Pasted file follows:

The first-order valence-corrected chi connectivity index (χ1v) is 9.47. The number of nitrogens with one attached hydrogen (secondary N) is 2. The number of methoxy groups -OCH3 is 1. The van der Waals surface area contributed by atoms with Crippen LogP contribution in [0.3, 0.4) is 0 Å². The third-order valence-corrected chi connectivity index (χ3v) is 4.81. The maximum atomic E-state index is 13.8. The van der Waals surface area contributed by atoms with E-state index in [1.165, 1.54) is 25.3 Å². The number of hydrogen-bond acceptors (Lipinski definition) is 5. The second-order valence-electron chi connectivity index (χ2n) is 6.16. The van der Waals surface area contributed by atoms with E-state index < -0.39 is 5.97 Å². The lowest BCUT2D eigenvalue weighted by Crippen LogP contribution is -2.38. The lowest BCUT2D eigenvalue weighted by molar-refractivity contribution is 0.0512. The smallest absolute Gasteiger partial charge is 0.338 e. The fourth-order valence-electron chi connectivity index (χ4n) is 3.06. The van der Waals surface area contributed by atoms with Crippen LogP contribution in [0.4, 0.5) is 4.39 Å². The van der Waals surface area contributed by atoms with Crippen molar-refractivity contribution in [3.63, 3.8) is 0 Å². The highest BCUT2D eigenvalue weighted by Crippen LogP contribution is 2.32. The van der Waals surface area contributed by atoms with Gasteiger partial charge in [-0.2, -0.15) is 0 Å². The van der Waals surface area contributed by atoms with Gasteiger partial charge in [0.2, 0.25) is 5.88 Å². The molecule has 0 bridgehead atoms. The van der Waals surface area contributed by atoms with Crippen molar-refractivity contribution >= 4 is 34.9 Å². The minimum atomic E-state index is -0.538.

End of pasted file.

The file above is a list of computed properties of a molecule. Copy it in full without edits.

The first-order valence-corrected chi connectivity index (χ1v) is 9.47. The number of nitrogens with one attached hydrogen (secondary N) is 2. The number of methoxy groups -OCH3 is 1. The van der Waals surface area contributed by atoms with Crippen LogP contribution in [0.3, 0.4) is 0 Å². The third-order valence-corrected chi connectivity index (χ3v) is 4.81. The maximum atomic E-state index is 13.8. The van der Waals surface area contributed by atoms with E-state index in [1.165, 1.54) is 25.3 Å². The number of hydrogen-bond acceptors (Lipinski definition) is 5. The second-order valence-electron chi connectivity index (χ2n) is 6.16. The van der Waals surface area contributed by atoms with E-state index < -0.39 is 5.97 Å². The lowest BCUT2D eigenvalue weighted by Crippen LogP contribution is -2.38. The lowest BCUT2D eigenvalue weighted by molar-refractivity contribution is 0.0512. The smallest absolute Gasteiger partial charge is 0.338 e. The fourth-order valence-electron chi connectivity index (χ4n) is 3.06. The van der Waals surface area contributed by atoms with Crippen LogP contribution in [0.4, 0.5) is 4.39 Å². The van der Waals surface area contributed by atoms with Crippen molar-refractivity contribution in [3.63, 3.8) is 0 Å². The highest BCUT2D eigenvalue weighted by Crippen LogP contribution is 2.32. The van der Waals surface area contributed by atoms with Gasteiger partial charge in [-0.2, -0.15) is 0 Å². The van der Waals surface area contributed by atoms with Gasteiger partial charge in [0.2, 0.25) is 5.88 Å². The molecule has 0 bridgehead atoms. The van der Waals surface area contributed by atoms with Crippen molar-refractivity contribution >= 4 is 34.9 Å². The minimum atomic E-state index is -0.538.